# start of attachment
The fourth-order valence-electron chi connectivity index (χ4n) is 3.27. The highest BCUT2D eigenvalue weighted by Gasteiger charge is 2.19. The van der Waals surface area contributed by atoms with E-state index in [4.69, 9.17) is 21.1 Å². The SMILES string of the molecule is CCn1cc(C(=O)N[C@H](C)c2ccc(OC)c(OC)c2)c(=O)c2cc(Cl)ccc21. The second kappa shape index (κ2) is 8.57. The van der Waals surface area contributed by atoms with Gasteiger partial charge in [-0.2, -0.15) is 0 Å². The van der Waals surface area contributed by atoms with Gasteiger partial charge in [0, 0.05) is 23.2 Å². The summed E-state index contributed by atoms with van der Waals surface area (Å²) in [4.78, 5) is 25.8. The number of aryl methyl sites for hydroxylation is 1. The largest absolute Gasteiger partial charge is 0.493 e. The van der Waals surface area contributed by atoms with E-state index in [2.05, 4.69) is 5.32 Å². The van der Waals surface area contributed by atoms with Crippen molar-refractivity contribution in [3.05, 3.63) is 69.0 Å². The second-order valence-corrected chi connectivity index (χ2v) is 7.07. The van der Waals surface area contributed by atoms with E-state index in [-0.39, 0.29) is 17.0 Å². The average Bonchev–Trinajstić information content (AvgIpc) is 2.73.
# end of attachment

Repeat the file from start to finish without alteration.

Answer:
The fourth-order valence-electron chi connectivity index (χ4n) is 3.27. The highest BCUT2D eigenvalue weighted by Gasteiger charge is 2.19. The van der Waals surface area contributed by atoms with E-state index in [4.69, 9.17) is 21.1 Å². The SMILES string of the molecule is CCn1cc(C(=O)N[C@H](C)c2ccc(OC)c(OC)c2)c(=O)c2cc(Cl)ccc21. The second kappa shape index (κ2) is 8.57. The van der Waals surface area contributed by atoms with Gasteiger partial charge in [-0.2, -0.15) is 0 Å². The van der Waals surface area contributed by atoms with Gasteiger partial charge in [0, 0.05) is 23.2 Å². The summed E-state index contributed by atoms with van der Waals surface area (Å²) in [4.78, 5) is 25.8. The number of aryl methyl sites for hydroxylation is 1. The largest absolute Gasteiger partial charge is 0.493 e. The van der Waals surface area contributed by atoms with E-state index in [2.05, 4.69) is 5.32 Å². The van der Waals surface area contributed by atoms with Crippen molar-refractivity contribution in [3.05, 3.63) is 69.0 Å². The second-order valence-corrected chi connectivity index (χ2v) is 7.07. The van der Waals surface area contributed by atoms with E-state index in [-0.39, 0.29) is 17.0 Å². The average Bonchev–Trinajstić information content (AvgIpc) is 2.73.